Saying I Do by Cameron Dane
When Rhone Quinn caught Adam Reyes picking his pocket in Finding Home, he never dreamed the young man would become his best friend, his business partner, or that, as that friendship grew, Adam was secretly gay and falling for him. What really knocked heterosexual Rhone on his ass was discovering Adam’s feelings, and realizing he felt an equally fierce attraction and love for Adam.
Fast forward two years. Rhone and Adam are engaged and headed to Vermont for their wedding. Nothing can mar this beautiful occasion. Right?
Wrong. A bride staying at the hotel fuels Adam’s fears of losing Rhone to a woman; a feuding couple that Adam and Rhone run into every time they turn around sparks disagreements between them; and a hotel employee’s strange behavior spurs Adam’s professional curiosity and later rouses his protective juices.
What was supposed to be a week of celebration and hot lovin’ quickly turns into a Quinn Security investigation.
Now all Rhone and Adam need to do is get a bickering couple to admit they’re in love, help a sweet young man out of a terrible situation, and maybe, just maybe, Rhone can get his fella to the chapel on time to say “I do.”
[I like the cover. No naked chests, appropriate for a marriage with the rings. There are little details I don’t like but the important thing is I’ll remember the book just by looking at this cover.]
Finding Home is probably my favorite Cameron Dane book so I definitely wanted to read the sequel, Saying I Do. This particular story unfortunately doesn’t live up to the greatness of the previous novel, but fans of the couple will want to read this for the strong happy ending. The antics and tension in the story are humorous at times and ridiculous at others. The tension is all completely artificial but a lot of readers won’t be bothered and can enjoy the story for what it is; after all it’d be rather boring if they just wandered off, got married, and nothing actually happened. Additionally there are some classic Dane word choices that just don’t work for me, making me skim the numerous sex scenes. However for Dane fans and especially fans of this couple, you’re likely to enjoy the look back.
Since Rhone and Adam are an established couple and deeply in love, all the tension and drama has to come from outside sources. In this case, Rhone and Adam happen to overhear several arguments and altercations from the hotel staff and can’t resist getting involved. The first is the owner’s daughter and her fiancé, who are in love but won’t admit it. Then there is an abusive relationship between two other hotel employees, which sets up the next book in the series. Along the way Adam’s fears and insecurities about Rhone’s sexuality are tested before they can get married and have a happy honeymoon.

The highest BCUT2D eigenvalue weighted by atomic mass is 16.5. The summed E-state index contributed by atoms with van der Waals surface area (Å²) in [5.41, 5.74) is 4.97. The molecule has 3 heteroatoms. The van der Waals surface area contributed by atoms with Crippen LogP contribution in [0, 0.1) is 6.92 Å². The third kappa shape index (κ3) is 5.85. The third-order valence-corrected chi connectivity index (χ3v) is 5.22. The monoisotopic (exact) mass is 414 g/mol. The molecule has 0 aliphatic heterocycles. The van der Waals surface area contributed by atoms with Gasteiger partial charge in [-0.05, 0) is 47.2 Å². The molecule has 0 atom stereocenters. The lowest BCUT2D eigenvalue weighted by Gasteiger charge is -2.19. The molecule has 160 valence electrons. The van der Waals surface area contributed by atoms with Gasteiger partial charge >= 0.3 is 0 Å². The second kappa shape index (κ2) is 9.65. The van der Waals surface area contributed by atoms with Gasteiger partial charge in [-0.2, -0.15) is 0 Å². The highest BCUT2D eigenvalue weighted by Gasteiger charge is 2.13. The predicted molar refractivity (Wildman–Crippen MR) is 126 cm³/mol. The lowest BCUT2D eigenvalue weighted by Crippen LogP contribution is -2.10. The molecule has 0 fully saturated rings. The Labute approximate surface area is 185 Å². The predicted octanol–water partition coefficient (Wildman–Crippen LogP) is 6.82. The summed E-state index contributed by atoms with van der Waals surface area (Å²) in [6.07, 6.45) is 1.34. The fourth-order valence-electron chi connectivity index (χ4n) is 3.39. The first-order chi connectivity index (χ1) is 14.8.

The plot itself relies on a lot of coincidences, clearly establishing the artificial tension in the book. There isn’t much point to the book, the plot is very contrived and the sole purpose to revisit a couple of beloved men. Rhone and Adam can’t help getting involved in the problems of others and as such, I wouldn’t have been surprised if there had been a murder mystery thrown in too. The various relationship problems of everyone keep the story moving and allow for the friends and family to get some face time in the book as well. The problems of the owner’s daughter and her fiancé are classic romance book (business deal but they actually love each other) and easily solved, yet prolonged just enough to be a catalyst for Adam’s insecurities. Here the book addresses the fact that Rhone is straight and Adam fears one day that being in a gay relationship won’t be enough for him. Their emotional fight, makeup, and finally discussion show the real strength of the story, even as their resolution is pretty weak.
The side story about the abusive relationship is the more interesting of the two problems presented, yet given the least amount of depth and a lightening fast, super easy resolution. The point of this was clearly to set up the next book in the series while not taking too much time and energy away from the main couple. Which in between solving the romantic problems of others and dealing with their own fears, Rhone and Adam have a lot of sex. The story begins with a raunchy sex scene and there are several more in the book, including a lengthy ending that isn’t really needed but ups the page count, with a lot of sex. Now, normally this would be fine, if not slightly gratuitous, but some of the prose choices in these sex scenes were complete turn offs. The author tends to use the terms “chute” and “channel” frequently, which is definitely subjective to readers. I find the language unattractive, especially when paired with such phrases as “he lost his shit, coming hard up Adam’s steamy chute.” Perhaps others won’t be put off by that, but I was and it made me just skim the sex scenes as I didn’t want to read about one or the other’s damp, hot chute.
Due to the qualms mentioned, I didn’t enjoy this particular offering as much as the other book. I never forgot that I was reading the manipulations of a book, using sometimes awkward sentences and unattractive language. However, not everyone will mind and if nothing else, it’s nice to see these two get their well deserved happy ending. The emotional connection was well established and there were numerous references to the past to understand the book without having read how Adam and Rhone got together. So pick this up if you are interested in the couple and want to see the setup for the next book in the series.
Get it HERE!